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Cry Wolf: A Political Fable Paperback – May 11, 2008


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Product Details

  • Paperback: 215 pages
  • Publisher: BenBella Books (May 11, 2008)
  • Language: English
  • ISBN-10: 1933771429
  • ISBN-13: 978-1933771427
  • Product Dimensions: 9 x 6.1 x 0.6 inches
  • Shipping Weight: 10.4 ounces (View shipping rates and policies)
  • Average Customer Review: 4.9 out of 5 stars  See all reviews (15 customer reviews)
  • Amazon Best Sellers Rank: #1,870,667 in Books (See Top 100 in Books)

Editorial Reviews

Review

"Lake writes vividly and characterizes shrewdly, producing an anti-immigration fable more polished than Orwell's anti-Communist satire."  —Booklist



"What seems, at first, a gentle fable about farm animals who enjoy a kind of ordered liberty, turns quickly into a grim allegory about man's dark impulse toward the collective."  —Laurie Morrow, political columnist, The Montpelier Bridge



"A charming and chilling fable that underscores the fragility of a world achieved with great difficulty and so easily undone by good intentions gone awry."  —The Reverend John Newhaus, editor in chief, First Things



"In the great tradition of George Orwell's Animal Farm. I can only hope that it will be as widely read and will be as powerful an influence as was Orwell's masterpiece in awakening civilization to its present deadly peril."  —American Spectator


"The inner logic of Cry Wolf is just right. Cleverly devised and well developed."  —Chronicles magazine


"John Lennon sang 'Imagine there's no countries, and no religions, too'. In his superb limpid allegory, Paul Lake imagines these very things with terrifying precision."  —Les Murray, poet and winner, TS Eliot Award

About the Author

Paul Lake is an English and creative writing professor at Arkansas Tech University and the poetry editor of First Things. He is the author of Among the Immortals, Another Kind of Travel, and Walking Backward. He lives in Russellville, Arkansas.

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Customer Reviews

4.9 out of 5 stars
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See all 15 customer reviews
This is a book which takes you on a full range of emotions.
Adam C. Lind
A must read for any of us caught in the trenches of the war against political correctness.
William R. Forstchen
Highly recommended read, especially in these troubled times.
__Alessandro__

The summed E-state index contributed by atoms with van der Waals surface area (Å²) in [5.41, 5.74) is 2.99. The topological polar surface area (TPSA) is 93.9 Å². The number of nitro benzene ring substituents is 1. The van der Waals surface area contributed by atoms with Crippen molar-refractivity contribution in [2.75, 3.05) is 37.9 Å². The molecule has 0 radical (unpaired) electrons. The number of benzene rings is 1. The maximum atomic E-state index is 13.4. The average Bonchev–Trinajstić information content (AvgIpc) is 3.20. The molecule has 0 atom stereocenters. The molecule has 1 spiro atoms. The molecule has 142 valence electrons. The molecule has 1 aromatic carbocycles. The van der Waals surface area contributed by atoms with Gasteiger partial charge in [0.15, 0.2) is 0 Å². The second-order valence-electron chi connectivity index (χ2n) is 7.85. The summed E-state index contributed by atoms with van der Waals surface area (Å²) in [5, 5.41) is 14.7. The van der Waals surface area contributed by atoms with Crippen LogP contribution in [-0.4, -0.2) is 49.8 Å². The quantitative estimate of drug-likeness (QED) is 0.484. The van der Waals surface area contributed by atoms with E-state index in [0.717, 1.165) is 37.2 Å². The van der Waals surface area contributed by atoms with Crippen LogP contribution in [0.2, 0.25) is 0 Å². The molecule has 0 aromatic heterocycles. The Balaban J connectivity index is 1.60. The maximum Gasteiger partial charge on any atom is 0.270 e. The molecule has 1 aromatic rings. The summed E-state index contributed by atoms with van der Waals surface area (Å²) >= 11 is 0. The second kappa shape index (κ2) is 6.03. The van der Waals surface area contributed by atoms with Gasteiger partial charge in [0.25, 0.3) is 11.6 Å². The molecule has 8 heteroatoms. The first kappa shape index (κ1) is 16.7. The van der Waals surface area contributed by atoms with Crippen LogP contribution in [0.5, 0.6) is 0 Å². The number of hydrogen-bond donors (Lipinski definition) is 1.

Most Helpful Customer Reviews

17 of 19 people found the following review helpful By Icedeer on June 16, 2008
Format: Paperback
Cry Wolf by Paul Lake is an astonishing book. Not only is it an unflinching look at the destructive nature of political correctness but it also offers the reader a lyrical story telling experience.

In the tradition of Animal Farm, Lake's story unfolds on a peaceful farm that has passed into the care of domestic animals after the death of the human owner. The animals cooperate to solve the problems of sowing and reaping, defense, education, and the creation of a rule of law.

The first law is that of No Trespassing. Fences are maintained and dogs patrol the borders to keep out wild animals that would kill the farm residents or destroy the vital crops. When the animals make a compassionate decision to provide temporary refuge to a wounded doe, they take the first unthinking step toward the destruction of everything they hold dear.

Cry Wolf examines a number of issues that are eroding our ability to think clearly and reasonably. The stifling imposition of politically correct speech, the reframing of issues, the post modern attachment to ethical relativism, and the descent into tribalism through ethnicity are only a few of the issues woven through Lake's haunting story.

You will not only see the teachers, the politicians, the academics, the judges, and the activists in Lake's book - you will see yourself. That sight may be clearer and harsher than you have been used to seeing in a very long time.

Cry Wolf will have you mulling over the creeping suppression of free speech that is slowly crushing dissent in the United States. It will surprise you with its insights into all too human character. It will entrance you with its prose and characters. It will greatly disturb you. It will do what good books always do - it will make you think.
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9 of 10 people found the following review helpful By William R. Forstchen on January 17, 2010
Format: Paperback Verified Purchase